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The innovative wearable device that helped detect COVID-19 on the PGA Tour

As economies are trying to reopen, there is a strong need for technologies that can help detect possible COVID-positive individuals before they can spread the virus to others. Testing availability is still limited in some locations, and rapid testing is quite rare. One of the most promising ideas is coming from a surprising place. Golf.


One PGA Tour golfer, Nick Watney, tested positive for COVID-19 last week during a tournament. And he credits his WHOOP wearable device with giving him an early indication of symptoms.


What is the WHOOP? It's a wearable device, similar to a Fitbit, but a bit larger. The device is targeted towards the serious athlete, because it lacks some of the mass-market fitness-tracker features like a step counter. And they count some well-known pro athletes as users of their device.



The WHOOP uses a PPG sensor to detect and track your heart rate. There is an associated app on your smartphone that uses this data to analyze sleep quality, recovery, and overall strain on your body.


Sounds interesting, but how could any of that tell you that you may have COVID-19?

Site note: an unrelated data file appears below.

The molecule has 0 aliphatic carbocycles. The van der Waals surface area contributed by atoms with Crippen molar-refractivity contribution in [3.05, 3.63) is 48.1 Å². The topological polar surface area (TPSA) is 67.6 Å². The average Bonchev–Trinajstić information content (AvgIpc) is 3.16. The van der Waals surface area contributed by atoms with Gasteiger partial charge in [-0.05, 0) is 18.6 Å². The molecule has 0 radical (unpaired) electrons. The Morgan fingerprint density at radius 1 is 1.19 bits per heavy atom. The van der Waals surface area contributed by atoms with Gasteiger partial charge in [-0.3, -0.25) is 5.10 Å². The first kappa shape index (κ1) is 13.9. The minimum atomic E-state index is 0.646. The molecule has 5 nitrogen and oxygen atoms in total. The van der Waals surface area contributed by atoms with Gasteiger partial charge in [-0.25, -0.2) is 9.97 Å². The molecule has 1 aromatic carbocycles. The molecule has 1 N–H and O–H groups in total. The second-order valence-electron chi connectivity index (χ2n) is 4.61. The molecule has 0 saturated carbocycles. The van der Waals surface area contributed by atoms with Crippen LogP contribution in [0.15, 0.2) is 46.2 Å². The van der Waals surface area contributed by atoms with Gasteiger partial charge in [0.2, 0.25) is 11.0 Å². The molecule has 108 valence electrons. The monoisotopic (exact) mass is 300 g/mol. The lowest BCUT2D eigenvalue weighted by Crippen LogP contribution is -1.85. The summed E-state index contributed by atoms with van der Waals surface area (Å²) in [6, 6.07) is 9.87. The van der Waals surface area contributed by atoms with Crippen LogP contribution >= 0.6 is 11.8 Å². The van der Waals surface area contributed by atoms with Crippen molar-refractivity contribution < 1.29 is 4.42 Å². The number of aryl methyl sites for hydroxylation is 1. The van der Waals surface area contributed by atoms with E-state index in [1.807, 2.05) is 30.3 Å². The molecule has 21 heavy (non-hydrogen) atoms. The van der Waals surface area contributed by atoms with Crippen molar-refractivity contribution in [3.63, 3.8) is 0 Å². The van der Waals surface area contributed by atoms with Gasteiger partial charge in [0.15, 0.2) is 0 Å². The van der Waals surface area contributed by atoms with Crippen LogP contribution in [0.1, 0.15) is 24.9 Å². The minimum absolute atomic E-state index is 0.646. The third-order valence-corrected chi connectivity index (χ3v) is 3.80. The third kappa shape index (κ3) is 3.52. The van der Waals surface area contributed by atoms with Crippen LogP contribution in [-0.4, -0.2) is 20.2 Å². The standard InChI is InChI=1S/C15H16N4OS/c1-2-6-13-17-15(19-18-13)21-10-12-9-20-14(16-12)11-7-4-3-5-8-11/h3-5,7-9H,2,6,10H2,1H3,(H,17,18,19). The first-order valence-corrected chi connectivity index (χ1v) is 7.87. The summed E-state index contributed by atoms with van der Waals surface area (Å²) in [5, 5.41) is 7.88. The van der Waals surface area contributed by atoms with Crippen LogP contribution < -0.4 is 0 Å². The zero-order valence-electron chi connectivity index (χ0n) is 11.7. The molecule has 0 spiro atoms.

The key is your respiratory rate, the number of breaths you take each minute. WHOOP has an interesting writeup on how this is done here, but in simple terms, it relies on the fact that your heart rate increases slightly when you inhale, and decreases slightly when you exhale. By measuring the number of times your heart rate goes through these small cycles each minute, it can compute respiratory rate.


Watney remarked that he noticed a "spike" in his respiratory rate one morning, and this clued him into the possibility of trouble. A COVID-19 test was performed, and came back positive.


So far, the link between respiratory rate and COVID-19 is anecdotal based on Watney and one WHOOP team member. But further research is underway by the Cleveland Clinic and others to study this relationship better.


A quick look at WHOOP's recent patent filings shows they have much more planned in the future. Since the device collects data from many users, there are lots of opportunities for machine learning to enhance the device features. US Patent 10,548,513 ("Activity Recognition") was just issued this year, and includes claims to machine learning algorithms to use accelerometer data to detect types of activity, so the device could know whether you went on a run or went for a bike ride. This patent application (US2019/0110755 - "Applied data quality metrics for physiological measurements") is still pending, but seeks to input the physiological data of multiple users to a machine learning model to improve the quality of the resulting measurements. Finally, there is another pending application (US2019/0099116 -- "Tissue oxygen saturation detection and related apparatus and methods") that attempts to move beyond the traditional pulse oximetry measurement and directly measure the oxygenation of the muscle. This could be a big help to athletes looking to monitor performance.


This is a promising technology for our current pandemic, and one that may yield even more features in the future.


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